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Lloyd's Register: The technological revolution has only just begun

If carriers want to be among the top players, it is crucial to pursue the new technological opportunities in the shipping industry within the coming years, Jesper Aagesen of Lloyd's Register Marine tells ShippingWatch. Several carriers are already doing it.

Photo: Lloyd's Register Marine

In 15 years the shipping industry will likely look very different than it does today in an age when digitalization has a decisive impact on our daily lives. A wave of new technologies have already begun to revolutionize the industry and will likely gain momentum towards 2030. If a carrier is not already on board with investigating new technological opportunities, now is the time to do so, and fast, says Jesper Aagesen, Area Consultancy Manager for Scandinavia and the Baltic at classification bureau Lloyd's Register Marine.

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"It's important that the industry adapts. Partly, to comply with many of the upcoming environmental requirements but also to maintain its competitive edge, so that players can always be at the forefront and deliver the best product to end customers, who in turn also demand increasingly sustainable transport from carriers," he tells ShippingWatch and continues:

"It will benefit carriers, as their ships become more efficient this will translate to bottom line results. So it's a win-win situation for them."

In the past few years, many carriers have embraced the technological transition, for example by installing systems on their ships which can monitor and measure the performance of various devices on the ship and send data ashore for further analysis. It is also about big data, which is a kind of 'buzz word' in the industry today, Jesper Aagesen says.

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"Many carriers have been doing this for some years, closely watching the correlation between their operations and performance. Many more will follow suit. Before, this monitoring was focused on fuel consumption, but in the long term it will also extend to other areas, whereby the maintenance of engines, equipment and other components on board can be performed via sensor technology. It will be much more widely used than it is today, but some companies have already started doing it," he says.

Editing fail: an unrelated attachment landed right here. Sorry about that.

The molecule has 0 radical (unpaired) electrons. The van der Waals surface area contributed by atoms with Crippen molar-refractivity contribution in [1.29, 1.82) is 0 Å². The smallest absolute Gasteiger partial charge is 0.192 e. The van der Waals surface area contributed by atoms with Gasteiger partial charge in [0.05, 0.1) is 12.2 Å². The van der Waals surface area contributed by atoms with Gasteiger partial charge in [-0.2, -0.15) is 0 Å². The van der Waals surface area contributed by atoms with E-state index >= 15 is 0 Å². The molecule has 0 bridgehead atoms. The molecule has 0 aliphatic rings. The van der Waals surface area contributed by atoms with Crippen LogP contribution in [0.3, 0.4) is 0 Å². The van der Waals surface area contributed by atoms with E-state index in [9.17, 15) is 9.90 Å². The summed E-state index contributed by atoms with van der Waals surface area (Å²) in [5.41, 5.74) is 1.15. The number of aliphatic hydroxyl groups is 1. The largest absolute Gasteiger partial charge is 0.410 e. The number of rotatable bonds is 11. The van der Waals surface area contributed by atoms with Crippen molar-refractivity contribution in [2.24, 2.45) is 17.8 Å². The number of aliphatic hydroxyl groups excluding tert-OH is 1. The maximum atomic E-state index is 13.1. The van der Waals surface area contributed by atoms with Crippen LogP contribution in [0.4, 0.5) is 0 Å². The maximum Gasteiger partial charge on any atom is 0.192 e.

Will become more widespread

ShippingWatch has previously spoken to Paolo Tonon, CEO for Maersk Maritime Technology. He pointed to big data as one of the next big things in the industry, and the company has helped drive the development of more energy effective ships with its Triple-E container ships. Every day Maersk downloads 2 gigabytes of data from each ship, which is equipped with around 2,000 sensors and 450 kilometers of cable. Carrier Norden is also in the process of installing technology on board its fleet, according to its company magazine Norden News. New measuring equipment on both dry cargo and tanker ships will transfer data to the company every hour, so it will be possible to follow the individual vessel's fuel consumption performance. Initially it will monitor the product tankers, and by the end of 2016 the company expects to have the equipment installed on its 26 bulk carriers.

Although not all carriers are on board with the latest developments yet, the technological revolution is underway, explains Jesper Aagesen of Lloyd's Register Marine.